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Ghoulish Fun
BaronBl00d10 July 2000
Five people wander off on a tour and come upon the crypt-keeper. Each tells his or her last memory. Each one confesses to doing something wrong. The crypt-keeper listens to each before telling the five what has happened to them and where they are. Easily this is one of the best Amicus horror anthologies. It is well-crafted, well-acted, and suitably directed by genre stalwart Freddie Francis. All of the stories are pretty good, with three standing out. The first story about Christmas and a loose killer is well-done and shocking for its day. The best story stars Peter Cushing as a genial old man suffering desolation and humiliation from a heart-less(no pun intended) neighbor. Cushing does a wonderful job here, and in a way it is a sad performance as it was made shortly after the death of his long-time wife Helen. The last story is almost as good about a group of blind residents who stop taking being treated poorly and give out punishment to a military man with razor-sharp justice. Patrick Magee and Nigel Patrick both excel in this little vignette. The frame story is also well-executed and Sir Ralph Richardson hams it up amicably as the keeper of the crypt. A great group of frightening stories...each with a moral of sorts.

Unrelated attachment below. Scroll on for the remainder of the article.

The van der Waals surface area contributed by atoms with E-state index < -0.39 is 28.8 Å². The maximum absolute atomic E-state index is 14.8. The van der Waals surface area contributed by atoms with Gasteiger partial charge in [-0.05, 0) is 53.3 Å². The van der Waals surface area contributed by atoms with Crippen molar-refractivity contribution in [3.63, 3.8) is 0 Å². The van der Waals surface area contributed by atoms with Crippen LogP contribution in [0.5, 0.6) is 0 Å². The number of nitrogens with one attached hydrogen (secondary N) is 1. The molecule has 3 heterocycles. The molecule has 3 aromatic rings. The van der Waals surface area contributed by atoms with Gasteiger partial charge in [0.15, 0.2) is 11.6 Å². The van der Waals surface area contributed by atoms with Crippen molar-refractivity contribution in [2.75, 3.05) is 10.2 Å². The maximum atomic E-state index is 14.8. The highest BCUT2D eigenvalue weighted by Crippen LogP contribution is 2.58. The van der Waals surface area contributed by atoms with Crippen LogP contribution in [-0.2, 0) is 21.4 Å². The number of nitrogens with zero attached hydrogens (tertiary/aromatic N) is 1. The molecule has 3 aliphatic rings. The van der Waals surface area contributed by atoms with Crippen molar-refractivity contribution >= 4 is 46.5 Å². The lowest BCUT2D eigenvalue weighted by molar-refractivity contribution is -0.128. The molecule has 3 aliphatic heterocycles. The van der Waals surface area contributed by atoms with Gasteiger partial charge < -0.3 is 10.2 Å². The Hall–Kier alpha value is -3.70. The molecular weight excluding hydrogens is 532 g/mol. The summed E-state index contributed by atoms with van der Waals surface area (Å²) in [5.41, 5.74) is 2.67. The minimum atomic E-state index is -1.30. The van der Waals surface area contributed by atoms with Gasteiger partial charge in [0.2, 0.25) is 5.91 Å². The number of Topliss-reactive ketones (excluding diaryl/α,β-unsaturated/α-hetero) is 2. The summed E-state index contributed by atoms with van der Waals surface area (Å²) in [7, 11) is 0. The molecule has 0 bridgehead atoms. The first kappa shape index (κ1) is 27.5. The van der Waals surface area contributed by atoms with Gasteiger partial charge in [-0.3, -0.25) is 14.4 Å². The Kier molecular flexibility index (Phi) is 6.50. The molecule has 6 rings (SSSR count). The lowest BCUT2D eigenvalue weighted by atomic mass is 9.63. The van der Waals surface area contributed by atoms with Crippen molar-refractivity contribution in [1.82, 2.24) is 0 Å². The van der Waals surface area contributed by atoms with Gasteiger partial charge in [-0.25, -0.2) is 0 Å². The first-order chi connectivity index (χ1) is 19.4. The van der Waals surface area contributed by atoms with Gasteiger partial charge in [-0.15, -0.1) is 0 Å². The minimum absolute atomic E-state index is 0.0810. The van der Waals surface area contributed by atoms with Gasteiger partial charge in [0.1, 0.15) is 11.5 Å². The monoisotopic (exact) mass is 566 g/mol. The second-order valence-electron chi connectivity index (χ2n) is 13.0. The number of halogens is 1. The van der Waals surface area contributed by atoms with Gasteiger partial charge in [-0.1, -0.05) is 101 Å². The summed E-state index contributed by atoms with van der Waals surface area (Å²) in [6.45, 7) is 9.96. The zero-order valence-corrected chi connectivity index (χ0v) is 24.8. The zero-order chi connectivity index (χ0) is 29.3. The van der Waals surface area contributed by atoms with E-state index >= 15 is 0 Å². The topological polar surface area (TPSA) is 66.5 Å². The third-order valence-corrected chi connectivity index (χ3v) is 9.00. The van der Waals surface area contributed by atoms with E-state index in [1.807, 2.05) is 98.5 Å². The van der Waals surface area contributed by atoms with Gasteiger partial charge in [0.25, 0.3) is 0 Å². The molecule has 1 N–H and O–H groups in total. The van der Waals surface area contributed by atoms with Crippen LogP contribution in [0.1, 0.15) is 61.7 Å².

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Not Your Typical Bedtime Story!
ClassixFan26 January 2006
Amicus Studios, best known for their anthology films nailed it with this effort from 1972. With five solid stories to chill your bones, this anthology is one of my favorite films, bar none. The film is packed with a solid cast that includes; Peter Cushing, Joan Collins, Ian Hednry and Richard Greene, just to name a few. My personal faves from this anthology would be; All Through the House, Poetic Justice and Wish You Were Here, but all five stories are really well done. The Peter Cushing story is particularly touching, Cushing does a wonderful job of playing a sad man, mourning the death of his wife, in his story, which very much paralleled Cushing's own life, as he was still in mourning over the recent loss of his own wife. If you're a fan of the macabre, then you owe it to yourself to seek this 1972 film out, it is quite tame by today's standards as far as blood and gore go, but the chill factor is definitely there.
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Beware The Keeper Of The Crypt!